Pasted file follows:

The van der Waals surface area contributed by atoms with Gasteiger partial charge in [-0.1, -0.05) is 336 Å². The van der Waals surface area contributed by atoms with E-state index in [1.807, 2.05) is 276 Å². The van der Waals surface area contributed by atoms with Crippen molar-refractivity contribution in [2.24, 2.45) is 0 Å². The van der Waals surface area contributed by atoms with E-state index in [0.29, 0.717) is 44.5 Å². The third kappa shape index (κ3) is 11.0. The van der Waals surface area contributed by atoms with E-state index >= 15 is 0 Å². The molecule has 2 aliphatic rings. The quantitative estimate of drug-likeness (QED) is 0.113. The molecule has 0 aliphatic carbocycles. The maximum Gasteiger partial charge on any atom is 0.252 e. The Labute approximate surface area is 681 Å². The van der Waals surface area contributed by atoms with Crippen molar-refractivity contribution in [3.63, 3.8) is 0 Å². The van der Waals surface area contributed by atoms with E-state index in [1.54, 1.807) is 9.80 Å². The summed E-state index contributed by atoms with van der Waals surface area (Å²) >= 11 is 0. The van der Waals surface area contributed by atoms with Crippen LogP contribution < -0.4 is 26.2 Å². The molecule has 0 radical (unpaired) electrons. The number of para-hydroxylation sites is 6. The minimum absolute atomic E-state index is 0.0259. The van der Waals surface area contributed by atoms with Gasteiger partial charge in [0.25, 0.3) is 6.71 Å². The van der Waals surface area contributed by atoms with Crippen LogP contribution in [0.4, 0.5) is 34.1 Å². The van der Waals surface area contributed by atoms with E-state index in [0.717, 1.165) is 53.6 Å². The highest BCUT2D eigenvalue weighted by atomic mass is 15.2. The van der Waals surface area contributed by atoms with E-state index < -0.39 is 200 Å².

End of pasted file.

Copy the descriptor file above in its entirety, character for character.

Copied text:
The van der Waals surface area contributed by atoms with Gasteiger partial charge in [-0.1, -0.05) is 336 Å². The van der Waals surface area contributed by atoms with E-state index in [1.807, 2.05) is 276 Å². The van der Waals surface area contributed by atoms with Crippen molar-refractivity contribution in [2.24, 2.45) is 0 Å². The van der Waals surface area contributed by atoms with E-state index in [0.29, 0.717) is 44.5 Å². The third kappa shape index (κ3) is 11.0. The van der Waals surface area contributed by atoms with E-state index >= 15 is 0 Å². The molecule has 2 aliphatic rings. The quantitative estimate of drug-likeness (QED) is 0.113. The molecule has 0 aliphatic carbocycles. The maximum Gasteiger partial charge on any atom is 0.252 e. The Labute approximate surface area is 681 Å². The van der Waals surface area contributed by atoms with Crippen molar-refractivity contribution in [3.63, 3.8) is 0 Å². The van der Waals surface area contributed by atoms with E-state index in [1.54, 1.807) is 9.80 Å². The summed E-state index contributed by atoms with van der Waals surface area (Å²) >= 11 is 0. The van der Waals surface area contributed by atoms with Crippen LogP contribution < -0.4 is 26.2 Å². The molecule has 0 radical (unpaired) electrons. The number of para-hydroxylation sites is 6. The minimum absolute atomic E-state index is 0.0259. The van der Waals surface area contributed by atoms with Gasteiger partial charge in [0.25, 0.3) is 6.71 Å². The van der Waals surface area contributed by atoms with Crippen LogP contribution in [0.4, 0.5) is 34.1 Å². The van der Waals surface area contributed by atoms with E-state index in [0.717, 1.165) is 53.6 Å². The highest BCUT2D eigenvalue weighted by atomic mass is 15.2. The van der Waals surface area contributed by atoms with E-state index < -0.39 is 200 Å².